Fri, Oct 11, 2013 - Page 9 News List

Muslims in China say bias is increasing

In addition to violence, China’s 10 million Uighurs face suspicion and an education system that is eradicating their cultural heritage

By Andrew Jacobs  /  NY Times News Service, KASHGAR, China

Local residents say these and other clashes have been fueled by the dispiriting realities of daily life here: the institutionalized job discrimination, the restrictions that prohibit those younger than 18 from entering mosques and the difficulty that many Uighurs face in obtaining passports. Those Uighurs lucky enough to travel abroad say they are often interrogated upon their return by security officials who demand to know whether they have engaged in separatist activities.

“The government should realize that reckless and inappropriate decisions by local authorities are only causing more instability,” said Yang Shu (楊恕), a professor of Central Asian studies at Lanzhou University, referring to rules that discourage women from wearing head scarves and young men from growing beards.

Many Uighurs are also convinced that Beijing is seeking to wipe out their language and culture through assimilation and education policies that favor Mandarin over Uighur in schools and government jobs. Since 2004, a bilingual education initiative has required teachers in much of the region to use Mandarin for nearly every subject. The authorities insist that the policy is aimed at helping Uighurs compete in a country where Mandarin is the lingua franca, but many parents, teachers and Uighur intellectuals are unconvinced.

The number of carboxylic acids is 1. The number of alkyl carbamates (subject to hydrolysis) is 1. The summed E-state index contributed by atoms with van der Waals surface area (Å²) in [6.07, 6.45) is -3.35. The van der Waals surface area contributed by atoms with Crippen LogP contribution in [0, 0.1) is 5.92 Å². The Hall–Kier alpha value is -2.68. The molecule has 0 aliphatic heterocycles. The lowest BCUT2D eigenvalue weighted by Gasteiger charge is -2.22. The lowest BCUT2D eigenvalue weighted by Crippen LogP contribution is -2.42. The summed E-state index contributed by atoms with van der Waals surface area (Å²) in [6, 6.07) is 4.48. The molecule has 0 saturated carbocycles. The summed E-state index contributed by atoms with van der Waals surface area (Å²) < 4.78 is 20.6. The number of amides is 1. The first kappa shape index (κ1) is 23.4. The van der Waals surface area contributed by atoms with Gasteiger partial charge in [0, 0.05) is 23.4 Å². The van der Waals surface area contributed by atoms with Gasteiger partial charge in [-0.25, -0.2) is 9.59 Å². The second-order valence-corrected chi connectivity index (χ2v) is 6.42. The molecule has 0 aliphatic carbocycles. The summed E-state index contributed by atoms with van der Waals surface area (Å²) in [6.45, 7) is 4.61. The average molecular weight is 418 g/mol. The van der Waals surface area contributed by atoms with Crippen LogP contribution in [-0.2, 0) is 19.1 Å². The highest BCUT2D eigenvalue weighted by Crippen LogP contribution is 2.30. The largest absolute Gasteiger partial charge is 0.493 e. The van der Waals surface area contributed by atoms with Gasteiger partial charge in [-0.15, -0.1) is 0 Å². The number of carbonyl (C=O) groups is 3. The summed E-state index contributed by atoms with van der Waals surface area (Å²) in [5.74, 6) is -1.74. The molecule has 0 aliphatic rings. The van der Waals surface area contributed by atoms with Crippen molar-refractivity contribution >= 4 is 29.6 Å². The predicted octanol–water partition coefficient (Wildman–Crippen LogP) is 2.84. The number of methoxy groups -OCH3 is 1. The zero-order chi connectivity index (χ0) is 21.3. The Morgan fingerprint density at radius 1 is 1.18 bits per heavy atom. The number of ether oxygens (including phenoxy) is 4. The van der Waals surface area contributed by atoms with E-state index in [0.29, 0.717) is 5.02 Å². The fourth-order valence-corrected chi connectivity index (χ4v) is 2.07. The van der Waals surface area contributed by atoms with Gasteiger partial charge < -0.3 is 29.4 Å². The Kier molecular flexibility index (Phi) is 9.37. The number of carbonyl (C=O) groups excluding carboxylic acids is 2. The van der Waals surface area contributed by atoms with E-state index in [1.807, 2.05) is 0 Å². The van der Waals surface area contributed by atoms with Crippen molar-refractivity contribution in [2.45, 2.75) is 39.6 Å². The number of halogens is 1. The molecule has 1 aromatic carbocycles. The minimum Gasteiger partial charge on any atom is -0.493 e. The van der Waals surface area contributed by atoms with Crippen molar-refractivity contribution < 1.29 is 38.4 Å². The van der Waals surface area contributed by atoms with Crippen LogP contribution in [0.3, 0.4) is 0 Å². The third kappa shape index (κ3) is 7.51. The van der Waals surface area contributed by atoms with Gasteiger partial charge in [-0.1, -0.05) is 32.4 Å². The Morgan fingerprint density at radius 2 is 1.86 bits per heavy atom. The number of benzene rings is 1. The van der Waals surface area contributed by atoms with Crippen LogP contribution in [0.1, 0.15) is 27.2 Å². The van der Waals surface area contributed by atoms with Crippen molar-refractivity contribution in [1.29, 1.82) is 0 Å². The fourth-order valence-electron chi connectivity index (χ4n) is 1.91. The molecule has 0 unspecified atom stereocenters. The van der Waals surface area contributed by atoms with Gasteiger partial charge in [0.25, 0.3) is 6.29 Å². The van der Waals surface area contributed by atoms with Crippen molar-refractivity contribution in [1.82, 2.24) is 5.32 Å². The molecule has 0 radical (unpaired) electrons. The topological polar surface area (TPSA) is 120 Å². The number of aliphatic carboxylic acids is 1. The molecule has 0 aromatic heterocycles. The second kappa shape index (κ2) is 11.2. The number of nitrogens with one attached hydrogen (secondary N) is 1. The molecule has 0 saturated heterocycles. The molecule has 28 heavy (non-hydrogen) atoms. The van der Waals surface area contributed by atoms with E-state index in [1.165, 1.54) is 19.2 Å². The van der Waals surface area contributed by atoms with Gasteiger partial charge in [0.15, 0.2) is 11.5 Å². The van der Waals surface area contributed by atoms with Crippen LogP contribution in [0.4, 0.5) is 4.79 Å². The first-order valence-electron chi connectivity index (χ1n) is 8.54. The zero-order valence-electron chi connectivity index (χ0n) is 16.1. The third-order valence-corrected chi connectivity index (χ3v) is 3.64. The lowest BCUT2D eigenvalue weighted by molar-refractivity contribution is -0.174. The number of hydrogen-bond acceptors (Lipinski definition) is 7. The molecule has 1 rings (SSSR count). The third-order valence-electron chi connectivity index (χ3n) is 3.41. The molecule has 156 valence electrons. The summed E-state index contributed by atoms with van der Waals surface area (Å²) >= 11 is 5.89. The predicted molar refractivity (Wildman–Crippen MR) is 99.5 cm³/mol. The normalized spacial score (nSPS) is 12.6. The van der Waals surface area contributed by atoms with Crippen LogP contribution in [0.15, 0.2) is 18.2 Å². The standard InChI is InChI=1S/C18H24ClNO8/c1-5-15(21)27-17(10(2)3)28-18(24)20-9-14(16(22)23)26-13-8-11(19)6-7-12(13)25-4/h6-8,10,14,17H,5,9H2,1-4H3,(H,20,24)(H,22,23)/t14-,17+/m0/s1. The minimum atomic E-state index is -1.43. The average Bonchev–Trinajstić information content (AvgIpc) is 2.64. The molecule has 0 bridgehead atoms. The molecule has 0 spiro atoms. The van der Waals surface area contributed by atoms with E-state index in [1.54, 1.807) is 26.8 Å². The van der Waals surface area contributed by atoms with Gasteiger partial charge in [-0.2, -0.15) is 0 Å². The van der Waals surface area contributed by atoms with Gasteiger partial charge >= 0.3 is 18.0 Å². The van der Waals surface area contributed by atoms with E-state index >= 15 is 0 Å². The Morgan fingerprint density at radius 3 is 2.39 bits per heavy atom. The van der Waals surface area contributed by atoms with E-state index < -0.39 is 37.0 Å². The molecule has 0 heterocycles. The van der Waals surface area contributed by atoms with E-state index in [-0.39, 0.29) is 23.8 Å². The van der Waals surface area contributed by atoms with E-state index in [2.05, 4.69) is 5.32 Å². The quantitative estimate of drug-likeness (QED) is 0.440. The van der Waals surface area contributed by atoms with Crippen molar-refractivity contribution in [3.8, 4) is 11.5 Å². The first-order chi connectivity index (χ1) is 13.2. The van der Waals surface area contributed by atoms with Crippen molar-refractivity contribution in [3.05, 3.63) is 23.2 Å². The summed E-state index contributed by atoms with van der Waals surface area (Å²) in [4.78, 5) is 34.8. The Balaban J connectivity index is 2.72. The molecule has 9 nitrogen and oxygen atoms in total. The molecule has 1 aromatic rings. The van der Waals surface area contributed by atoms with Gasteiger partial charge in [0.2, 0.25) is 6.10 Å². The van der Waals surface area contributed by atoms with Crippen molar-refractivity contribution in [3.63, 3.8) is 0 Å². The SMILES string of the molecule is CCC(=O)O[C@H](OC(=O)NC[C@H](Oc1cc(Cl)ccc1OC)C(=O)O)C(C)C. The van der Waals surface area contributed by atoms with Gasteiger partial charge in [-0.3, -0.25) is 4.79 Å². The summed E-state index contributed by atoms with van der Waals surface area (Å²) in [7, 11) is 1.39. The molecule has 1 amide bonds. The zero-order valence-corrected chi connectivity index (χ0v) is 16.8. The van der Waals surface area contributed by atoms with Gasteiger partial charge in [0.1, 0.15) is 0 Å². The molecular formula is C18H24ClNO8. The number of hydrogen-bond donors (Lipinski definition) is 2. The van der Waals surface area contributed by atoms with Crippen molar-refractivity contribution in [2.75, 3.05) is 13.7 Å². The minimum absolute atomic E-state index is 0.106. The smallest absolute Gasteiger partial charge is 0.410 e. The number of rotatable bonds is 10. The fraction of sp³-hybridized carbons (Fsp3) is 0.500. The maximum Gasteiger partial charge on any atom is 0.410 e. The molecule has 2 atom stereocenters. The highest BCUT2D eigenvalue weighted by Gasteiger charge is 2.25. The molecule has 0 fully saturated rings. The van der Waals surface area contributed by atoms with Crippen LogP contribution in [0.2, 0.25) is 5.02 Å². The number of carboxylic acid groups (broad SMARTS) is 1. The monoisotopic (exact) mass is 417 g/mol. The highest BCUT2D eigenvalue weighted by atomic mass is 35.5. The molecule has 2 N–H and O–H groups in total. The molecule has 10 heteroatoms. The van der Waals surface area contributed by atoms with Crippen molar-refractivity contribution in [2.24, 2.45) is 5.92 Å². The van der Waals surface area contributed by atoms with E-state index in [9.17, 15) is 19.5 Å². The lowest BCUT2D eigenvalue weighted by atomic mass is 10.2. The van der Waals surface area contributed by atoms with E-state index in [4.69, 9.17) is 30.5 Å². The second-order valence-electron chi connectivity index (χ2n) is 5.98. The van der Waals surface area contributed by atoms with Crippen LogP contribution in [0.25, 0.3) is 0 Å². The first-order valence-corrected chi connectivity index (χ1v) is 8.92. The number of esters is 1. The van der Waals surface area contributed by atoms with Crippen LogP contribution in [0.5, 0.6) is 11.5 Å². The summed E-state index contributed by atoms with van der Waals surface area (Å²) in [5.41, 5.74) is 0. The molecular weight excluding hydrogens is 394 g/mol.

“My 17-year-old daughter speaks decent Chinese, but she cannot get through a piece of Uighur literature,” said a government employee in Urumqi, who asked to remain anonymous because such criticism can have serious consequences. “A generation from now, I fear our people will be functionally illiterate in Uighur.”

Fear and mistrust between the two ethnicities has hardened in recent years as a growing number of Han Chinese migrants settle into heavily guarded enclaves, especially in the southern crescent of Xinjiang that remains predominantly Uighur. Even in Urumqi, where ethnic Han Chinese make up 75 percent of the population, knots of heavily armed police officers in fatigues are positioned throughout Uighur neighborhoods; after dark, Uighur men are barred from the front seats of taxis, according to a local ordinance cast as an anti-crime measure.

Huang Xiaolin, a Han engineer who was recently lured to Hotan from coastal Shandong Province with a generous salary and subsidized housing, said colleagues frequently warned him against entering the city’s Uighur quarter.

“The local people here are uncivilized and prone to violence,” he said, standing near a propaganda banner that read, “The Han and the Uighur cannot live without one another.”

Beijing has coupled its “strike hard” security approach with turbocharged economic development, but even that has stoked resentment among Uighurs, who say the best jobs go to newly arrived Han.

“The Chinese government is focused on a very outdated understanding of macroeconomic development, thinking that it will bring everyone up to the same level, but it’s clearly not working,” said Sean Roberts, a professor at The George Washington University who studies development in the region.

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